I have never really rated Tupac, heresy some of you may cry. Well I had thought he was overrated and to be honest I just never gave the guy any time. Admittedly the themes of his songs seemed intelligent and I should have liked that, but I guess it just didn’t touch me for some reason. Anyhow, there are about a billion hardcore Tupac fans out there who are about ready to spill my claret, so I had better move on.

The press for this release states that there is not another man in the history of Hip Hop that has made such an impact as Tupac. Whilst this could be arguable on sheer factualness, it can not really be dismissed as Pac had the ability to touch people directly. Since his untimely death there have been copious posthumous releases, some of which should have firmly stayed as studio cuttings. This CD purports to be different as it has been put together by Assassin, Shok G, Mike Mosley and Ant Banks amongst others who were Tupac’s original producers.

01. Intro: The Way He Wanted It
02. Get Money (Feat. Kyle Rifkin)
03. Under Pressure On My Block (Feat. Assassin)
04. What’s Up Wit Tha Luv (Feat. Digital Underground)
05. Ghetto Gospel (Feat. Kyle Rifkin)
06. Black Cotton
07. My Enemy’z (Feat. Silverback Guerillaz)
08. Life’s So Hard On A G
09. Never Be Peace (Feat. C-Bo)
10. Death B4 Dishonor (Feat. Big Syke, Mopreme, 2Side & Assassin)
11. We Do This (Feat. Breed, Too Short & Goldy)
12. Love Letterz (Feat. Assassin, Shock-G & Rappin 4-Tay)
13. Niggaz Done Changed (Feat. Richie Rich)
14. The Life Of Danga
15. I’d Rather Be Yo Luva! (Feat. Madonna)
16. All Out (Bonus Track) (Feat. The Outlawz)

The CD opens up with a dig at the G-Unit and Eminem for producing under par LPs on The Makaveli’s behalf, before it is quickly on to the first full track Get Money, a well crafted classic G-Funk composition. Rhyming and story telling skills are shown on Under Pressure On My Block, but the beat is piss poor and the gruffly chanted chorus sounds generic.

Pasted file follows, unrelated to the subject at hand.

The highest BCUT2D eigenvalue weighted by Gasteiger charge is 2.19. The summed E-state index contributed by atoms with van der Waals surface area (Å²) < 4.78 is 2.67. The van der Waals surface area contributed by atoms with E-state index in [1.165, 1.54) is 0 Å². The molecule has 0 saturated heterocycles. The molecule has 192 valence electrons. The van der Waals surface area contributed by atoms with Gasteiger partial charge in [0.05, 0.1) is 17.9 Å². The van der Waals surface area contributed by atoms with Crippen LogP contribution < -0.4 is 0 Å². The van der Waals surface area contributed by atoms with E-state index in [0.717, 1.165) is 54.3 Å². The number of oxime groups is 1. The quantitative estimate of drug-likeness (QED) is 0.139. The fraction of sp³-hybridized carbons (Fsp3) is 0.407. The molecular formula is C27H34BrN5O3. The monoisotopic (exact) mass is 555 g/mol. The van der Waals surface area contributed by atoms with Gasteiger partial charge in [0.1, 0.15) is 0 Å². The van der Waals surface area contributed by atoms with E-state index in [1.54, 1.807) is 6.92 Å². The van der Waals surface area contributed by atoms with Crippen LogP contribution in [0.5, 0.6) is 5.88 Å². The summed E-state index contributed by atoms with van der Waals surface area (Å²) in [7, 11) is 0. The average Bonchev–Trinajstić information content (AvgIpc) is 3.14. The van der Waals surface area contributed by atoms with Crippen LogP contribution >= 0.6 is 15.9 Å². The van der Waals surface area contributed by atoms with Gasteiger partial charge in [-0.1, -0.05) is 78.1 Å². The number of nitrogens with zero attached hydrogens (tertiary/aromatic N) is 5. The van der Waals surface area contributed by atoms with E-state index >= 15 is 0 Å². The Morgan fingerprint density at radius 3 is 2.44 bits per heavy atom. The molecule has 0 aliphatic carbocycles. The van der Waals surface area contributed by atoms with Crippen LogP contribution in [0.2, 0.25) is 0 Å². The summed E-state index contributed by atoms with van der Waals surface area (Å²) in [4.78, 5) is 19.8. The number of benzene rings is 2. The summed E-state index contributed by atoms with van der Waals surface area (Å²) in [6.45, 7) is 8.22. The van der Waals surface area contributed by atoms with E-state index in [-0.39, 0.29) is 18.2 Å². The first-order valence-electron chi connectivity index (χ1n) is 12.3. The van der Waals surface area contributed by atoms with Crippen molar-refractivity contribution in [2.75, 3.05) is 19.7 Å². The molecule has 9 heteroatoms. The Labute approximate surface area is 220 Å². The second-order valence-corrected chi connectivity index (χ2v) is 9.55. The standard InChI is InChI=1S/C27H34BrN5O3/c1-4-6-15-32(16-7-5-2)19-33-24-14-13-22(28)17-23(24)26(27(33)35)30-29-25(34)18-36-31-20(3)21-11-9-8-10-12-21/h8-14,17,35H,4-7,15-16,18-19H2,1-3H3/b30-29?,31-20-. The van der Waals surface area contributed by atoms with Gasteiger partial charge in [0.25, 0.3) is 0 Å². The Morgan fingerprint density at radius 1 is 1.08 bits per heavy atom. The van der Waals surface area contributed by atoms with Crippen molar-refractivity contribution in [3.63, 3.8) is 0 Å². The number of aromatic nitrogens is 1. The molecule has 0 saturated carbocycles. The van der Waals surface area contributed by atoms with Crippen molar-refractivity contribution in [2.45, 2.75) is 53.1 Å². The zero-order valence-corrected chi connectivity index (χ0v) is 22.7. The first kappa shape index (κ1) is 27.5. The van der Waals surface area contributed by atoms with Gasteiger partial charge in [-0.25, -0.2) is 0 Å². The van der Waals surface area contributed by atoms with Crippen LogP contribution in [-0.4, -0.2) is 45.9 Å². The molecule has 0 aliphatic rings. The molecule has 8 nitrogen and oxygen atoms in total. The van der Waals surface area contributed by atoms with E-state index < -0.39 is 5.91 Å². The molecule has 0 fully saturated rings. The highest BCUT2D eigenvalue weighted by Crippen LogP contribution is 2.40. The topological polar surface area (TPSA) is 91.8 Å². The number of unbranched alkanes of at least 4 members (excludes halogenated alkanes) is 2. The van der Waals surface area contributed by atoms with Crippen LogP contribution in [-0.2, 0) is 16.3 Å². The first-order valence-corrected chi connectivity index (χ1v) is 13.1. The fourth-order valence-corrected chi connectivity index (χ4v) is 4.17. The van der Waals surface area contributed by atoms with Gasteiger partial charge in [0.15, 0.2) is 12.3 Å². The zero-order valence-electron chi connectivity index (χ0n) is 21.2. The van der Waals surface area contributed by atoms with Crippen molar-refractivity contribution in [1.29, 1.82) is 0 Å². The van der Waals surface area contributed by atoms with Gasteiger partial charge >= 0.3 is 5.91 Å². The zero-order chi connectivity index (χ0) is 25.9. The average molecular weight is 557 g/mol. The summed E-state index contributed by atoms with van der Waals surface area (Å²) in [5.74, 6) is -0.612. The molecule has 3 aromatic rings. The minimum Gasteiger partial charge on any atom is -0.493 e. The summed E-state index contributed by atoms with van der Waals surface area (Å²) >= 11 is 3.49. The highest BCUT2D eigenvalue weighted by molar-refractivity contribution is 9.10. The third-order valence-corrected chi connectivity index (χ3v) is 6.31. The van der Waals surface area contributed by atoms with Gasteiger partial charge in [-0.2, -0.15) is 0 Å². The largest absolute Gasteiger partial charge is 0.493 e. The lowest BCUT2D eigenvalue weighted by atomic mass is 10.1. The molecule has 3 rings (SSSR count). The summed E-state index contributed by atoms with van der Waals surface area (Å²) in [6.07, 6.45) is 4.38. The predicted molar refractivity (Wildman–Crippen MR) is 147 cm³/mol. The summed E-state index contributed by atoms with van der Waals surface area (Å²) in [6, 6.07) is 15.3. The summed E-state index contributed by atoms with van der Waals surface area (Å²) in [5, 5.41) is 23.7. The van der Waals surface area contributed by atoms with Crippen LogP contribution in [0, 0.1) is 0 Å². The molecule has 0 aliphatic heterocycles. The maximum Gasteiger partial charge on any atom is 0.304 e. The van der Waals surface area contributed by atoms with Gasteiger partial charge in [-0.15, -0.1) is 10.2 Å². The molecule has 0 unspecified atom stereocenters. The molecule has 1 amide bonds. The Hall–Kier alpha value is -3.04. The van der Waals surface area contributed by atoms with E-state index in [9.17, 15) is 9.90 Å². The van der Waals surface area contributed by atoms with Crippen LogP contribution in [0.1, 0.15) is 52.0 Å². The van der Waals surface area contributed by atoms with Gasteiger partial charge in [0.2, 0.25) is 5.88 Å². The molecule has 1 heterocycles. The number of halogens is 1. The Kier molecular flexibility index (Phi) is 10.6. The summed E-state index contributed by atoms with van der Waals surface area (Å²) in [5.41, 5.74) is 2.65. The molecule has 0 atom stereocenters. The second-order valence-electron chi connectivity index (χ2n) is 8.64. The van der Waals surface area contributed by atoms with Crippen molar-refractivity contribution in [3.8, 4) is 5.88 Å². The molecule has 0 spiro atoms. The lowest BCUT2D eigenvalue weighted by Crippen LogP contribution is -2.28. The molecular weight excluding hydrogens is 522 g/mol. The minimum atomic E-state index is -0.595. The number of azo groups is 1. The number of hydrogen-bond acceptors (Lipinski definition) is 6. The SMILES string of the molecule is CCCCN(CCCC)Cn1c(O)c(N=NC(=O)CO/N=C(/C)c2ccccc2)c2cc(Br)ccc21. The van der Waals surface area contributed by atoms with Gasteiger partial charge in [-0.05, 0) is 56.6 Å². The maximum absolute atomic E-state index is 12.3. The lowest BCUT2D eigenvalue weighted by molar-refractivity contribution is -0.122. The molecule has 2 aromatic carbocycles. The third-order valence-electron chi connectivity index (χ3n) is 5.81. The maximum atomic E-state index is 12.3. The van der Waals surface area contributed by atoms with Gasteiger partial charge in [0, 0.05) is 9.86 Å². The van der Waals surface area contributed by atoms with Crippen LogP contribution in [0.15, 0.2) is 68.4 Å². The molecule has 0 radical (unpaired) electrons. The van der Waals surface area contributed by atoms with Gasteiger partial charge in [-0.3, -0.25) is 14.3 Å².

What’s Up Wit Tha Luv is more typical Tupac in that there are elements of the track that appeal, but the singing and general composition just don’t bring the whole thing together for me. The CD contains the original version of Ghetto Gospel a real riders track. Life’s So Hard On A G comes with a great bass line and Tupac certainly lets his emotions show, but as before the sum of all the pieces doesn’t blow me away.

We Do This steps away from Tupac’s normal sound and comes with a more funky element and a summery vibe, rather than the normal political slave talk. Love Letters brings a head nodding vibe, whereas Niggaz Done Changed reverts to type with a beat which lacks any type of groove of feeing at all. The Life Of Danga flips up the same sample used for Ill St. Blues and benefits for this, but doesn’t touch the original. The whole LP draws to a close with the I’d Rather Be Yo Luva!, the track which features Madonna, before the hidden track All Out which features The Outlawz.

There are a whole load of collaborators on this CD, as you would expect, as this helps to spread out what material of Tupac’s there is left to hear. Other featured artists include famous West coast heads including: Big Syke, Mopreme, Too Short, Shock G, Rappin 4 Tay, The Outlawz, and even Madonna! She gets a look in because Madonna spent some time checking Tupac as she slagged her way through her career.

If you are tired of all the Tupac releases after his death, this one could change your minds. The whole album takes you back to that era when the West coast was dominant and with all the unreleased songs on here, even the most ardent Tupac fan should find something here they want.

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